One of the remnants of the great lost estates of the United Kingdom, Cassiobury Park is now the largest park in Hertfordshire, and the principal park of its primary town, Watford, covering an area twice the size of Hyde Park in London. But this is no ordinary town park.
In 1661, Arthur, the 2nd Baron Capel, was made the Earl of Essex and, by 1668/69, he had moved to Cassiobury permanently. By 1707, Cassiobury was a significant estate, and Charles Bridgeman was employed at Cassiobury in the 1720s. In 1800, the 5th Earl of Essex employed James Wyatt to rebuild the house. Humphry Repton was employed at Cassiobury, and the landscape was captured by J. M. W. Turner in a number of paintings. By 1881, there were many deer in the park, often traded with the royal deer parks at Richmond, Bushy and Windsor Great Park.
By the beginning of the twentieth century, large areas of the park had been sold off to Watford Borough Council for public parkland. By 1921, the lease was surrendered and, in 1927, Cassiobury House was demolished. Much of the remaining land was bought by the council becoming further parkland for the expanding Borough of Watford. This book tells the significant story of a remarkable estate, family and parkland that has never been told before.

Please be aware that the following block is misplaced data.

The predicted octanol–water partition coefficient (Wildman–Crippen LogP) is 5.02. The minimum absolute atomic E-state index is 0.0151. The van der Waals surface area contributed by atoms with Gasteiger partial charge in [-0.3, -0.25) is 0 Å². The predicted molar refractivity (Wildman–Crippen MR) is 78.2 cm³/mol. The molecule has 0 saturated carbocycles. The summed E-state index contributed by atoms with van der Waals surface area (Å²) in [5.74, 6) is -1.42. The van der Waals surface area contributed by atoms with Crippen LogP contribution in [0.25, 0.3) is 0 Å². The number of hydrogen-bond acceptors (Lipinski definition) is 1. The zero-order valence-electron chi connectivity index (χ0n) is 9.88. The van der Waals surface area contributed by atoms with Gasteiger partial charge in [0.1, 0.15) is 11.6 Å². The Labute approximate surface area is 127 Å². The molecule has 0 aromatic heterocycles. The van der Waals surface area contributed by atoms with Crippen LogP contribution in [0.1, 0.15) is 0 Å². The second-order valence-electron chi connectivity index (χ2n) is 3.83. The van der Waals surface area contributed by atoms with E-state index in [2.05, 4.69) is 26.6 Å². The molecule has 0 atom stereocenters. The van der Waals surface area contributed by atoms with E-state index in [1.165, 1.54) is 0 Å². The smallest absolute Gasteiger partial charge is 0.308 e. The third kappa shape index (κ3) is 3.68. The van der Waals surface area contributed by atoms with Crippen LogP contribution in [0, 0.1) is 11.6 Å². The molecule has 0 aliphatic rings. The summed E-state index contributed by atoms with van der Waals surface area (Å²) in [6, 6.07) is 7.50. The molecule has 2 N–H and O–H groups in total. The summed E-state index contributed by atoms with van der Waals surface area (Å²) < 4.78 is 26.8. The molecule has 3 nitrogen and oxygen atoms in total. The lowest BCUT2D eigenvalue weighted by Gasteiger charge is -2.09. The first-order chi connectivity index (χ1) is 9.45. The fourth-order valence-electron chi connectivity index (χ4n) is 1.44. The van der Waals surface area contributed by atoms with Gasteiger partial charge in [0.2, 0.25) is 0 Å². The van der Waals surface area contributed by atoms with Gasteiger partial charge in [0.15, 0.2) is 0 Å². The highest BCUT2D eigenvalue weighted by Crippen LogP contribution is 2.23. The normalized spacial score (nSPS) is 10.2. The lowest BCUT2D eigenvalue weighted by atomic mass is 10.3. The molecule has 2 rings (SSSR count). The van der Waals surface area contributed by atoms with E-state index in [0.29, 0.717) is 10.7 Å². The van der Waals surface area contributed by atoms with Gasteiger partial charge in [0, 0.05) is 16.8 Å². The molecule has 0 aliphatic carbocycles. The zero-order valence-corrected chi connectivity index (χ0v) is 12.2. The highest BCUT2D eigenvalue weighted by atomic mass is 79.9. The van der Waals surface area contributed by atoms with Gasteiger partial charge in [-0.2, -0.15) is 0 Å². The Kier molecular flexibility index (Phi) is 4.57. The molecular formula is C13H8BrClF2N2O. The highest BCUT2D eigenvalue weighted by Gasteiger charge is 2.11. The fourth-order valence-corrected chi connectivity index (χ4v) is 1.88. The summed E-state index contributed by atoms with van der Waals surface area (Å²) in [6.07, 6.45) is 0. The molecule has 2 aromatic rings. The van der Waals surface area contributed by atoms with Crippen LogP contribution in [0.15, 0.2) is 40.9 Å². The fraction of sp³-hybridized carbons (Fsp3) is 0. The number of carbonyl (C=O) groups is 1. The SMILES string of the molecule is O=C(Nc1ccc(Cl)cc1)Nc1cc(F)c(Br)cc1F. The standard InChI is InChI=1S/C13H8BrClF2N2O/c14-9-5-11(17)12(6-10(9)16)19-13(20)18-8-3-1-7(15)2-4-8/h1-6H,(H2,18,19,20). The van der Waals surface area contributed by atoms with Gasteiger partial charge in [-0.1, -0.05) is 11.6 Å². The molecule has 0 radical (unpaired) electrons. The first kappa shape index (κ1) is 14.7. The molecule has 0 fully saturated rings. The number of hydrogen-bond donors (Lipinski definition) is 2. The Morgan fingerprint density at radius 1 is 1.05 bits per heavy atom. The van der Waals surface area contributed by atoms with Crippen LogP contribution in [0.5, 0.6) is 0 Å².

Paul Rabbitts has over twenty years of experience in designing, managing and restoring urban parks across the UK. As a qualified Landscape Architect and current Head of Parks for a SE Local Authority, he is also a published author and regular contributor to journals and periodicals. Currently head of parks for Watford Borough Council, he is also project director for the GBP6.5 million restoration of Cassiobury Park, as well as an author on books on Regent's Park, Richmond Park, the royal parks and bandstands, on which he is acknowledged as a UK expert. He has written many books on parks and architecture. He lives in Leighton Buzzard. Sarah Kerenza Priestley is curator of Watford Museum, the largest repository for art and information on Cassiobury. With a BA Honours degree in Medieval and Modern History from the University of London, a PGCE in Secondary History from the University of Durham and an Associateship of the Museums Association, she has carried out extensive and original research into the history of the Cassiobury estate for over twelve years. Watford-born Sarah is an acknowledged and recognised expert on the subject, and was responsible for the fundraising and acquisition of A View of Cassiobury Park, by John Wootton in 2002 - the largest single purchase in Watford Museum's history.